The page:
Supreme Court ruling: secondary victim claims and clinical negligence

Paul and another (Appellants) v Royal Wolverhampton NHS Trust (Respondent); Polmear and another (Appellants) v Royal Cornwall Hospitals NHS Trust (Respondent); Purchase (Appellant) v Ahmed (Respondent) [11.01.2024]

The Supreme Court has today handed down its judgment in this conjoined appeal concerning whether a defendant can be held liable for psychiatric injury suffered by a close relative of a primary victim of clinical negligence. The appeals were dismissed by a majority of six to one.

The Court differentiated more general accident claims from those arising following the impact of a wrong diagnosis or treatment, looking specifically at the duty of care and responsibilities owed by a medical practitioner to their patient. They found this duty does not extend to protecting their close family from the impact that negligent care or treatment could have. The Supreme Court found (at paragraph 138 of the judgment) “to impose such a responsibility on hospitals and doctors would go beyond what, in the current state of our society, is reasonably regarded as the nature and scope of their role”.


Each of the cases concerned an alleged failure by the defendant to diagnose the primary victim’s life threatening condition resulting in their close relatives witnessing the primary victim’s death causing psychiatric injury.

The central question for the earlier Court of Appeal hearing was the relevance of any time intervals between the clinical negligence, the damage caused by it and the horrific event that ultimately causes the psychiatric injury to the claimant.

The Court of Appeal found for the defendant on the basis that the existing Court of Appeal case law of Taylor v A. Novo (UK) Ltd [2013] (a non clinical negligence claim) remains binding. This indicated that the ‘relevant event’ would be the accident as opposed to any later consequences. Reservations were however expressed and the Court of Appeal itself granted permission for the claimants to appeal to the Supreme Court to enable the important issues within these cases to be considered.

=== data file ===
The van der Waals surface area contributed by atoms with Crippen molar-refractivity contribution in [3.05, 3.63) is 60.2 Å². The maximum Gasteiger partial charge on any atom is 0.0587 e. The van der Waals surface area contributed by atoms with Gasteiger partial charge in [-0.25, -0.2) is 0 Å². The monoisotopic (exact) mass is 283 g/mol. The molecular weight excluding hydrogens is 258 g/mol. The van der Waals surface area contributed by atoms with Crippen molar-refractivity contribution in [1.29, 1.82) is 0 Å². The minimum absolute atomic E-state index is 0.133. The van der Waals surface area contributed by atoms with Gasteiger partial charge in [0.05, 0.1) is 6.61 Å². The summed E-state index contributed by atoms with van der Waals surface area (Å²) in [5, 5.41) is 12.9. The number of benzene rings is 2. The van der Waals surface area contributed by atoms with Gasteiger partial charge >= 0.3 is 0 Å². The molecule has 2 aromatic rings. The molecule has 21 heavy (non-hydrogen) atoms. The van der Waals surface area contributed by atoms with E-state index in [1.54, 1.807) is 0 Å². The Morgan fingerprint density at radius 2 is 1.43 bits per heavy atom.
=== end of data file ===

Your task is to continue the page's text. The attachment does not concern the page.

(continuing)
Supreme Court decision

The key issues brought to the Supreme Court were whether Novo correctly interprets the limitations on liability to secondary victims contained in the five elements emerging from the House of Lords authorities. In particular, as set out at paragraph 5 of the judgment, “whether this exceptional category of case includes – or can and should be extended to include – cases where the claimant’s injury is caused by witnessing the death or injury of a close relative, not in an accident, but from a medical condition which the defendant has negligently failed to diagnose and treat”.

The Supreme Court considered the five elements but contrasted clinical negligence cases with non-accident cases and found significant difficulty in following the same path.  The Court observed at paragraph 115 of the judgment that “we do not consider that an analogy can reasonably be drawn…where the claimant does not witness an accident but suffers illness as a result of witnessing such a person suffering a medical crisis”.

They agreed with the Court of Appeal in Novo, stating at paragraph 116 that to “extend the scope of allowable claims by secondary victims to situations where the claimant witnesses the death or illness of a relative from disease would give rise to unacceptable and unfair differences in treatment between different categories of claimant” and a fair test could not be determined.

The Supreme Court’s decision centred on the duty of care which a medical practitioner has to their patients.  It determined that despite having enormous sympathy for the claimants and the position they found themselves, the test for secondary victim was not met and the claims did not succeed. In terms of previous case law, the Supreme Court determined that the previous clinical negligence case of Walters was wrongly decided on its facts and should not be followed. The cases of Sion, Shorter and Ronayne although correctly decided were decided on a wrong basis and should have been dismissed. 


With this judgment, the Supreme Court has given a definitive judgment which gives certainty for all clinical negligence practitioners to follow.

This decision provides confirmation of the extent of the duty a medical practitioner has to their patient.  The judgment looks solely at claims brought by family members as secondary victims and all the available provisions for compensation arising from a claim for clinical negligence available under the Fatal Accidents Act remain.

Related item: Court of Appeal ruling: secondary victim claims and clinical negligence

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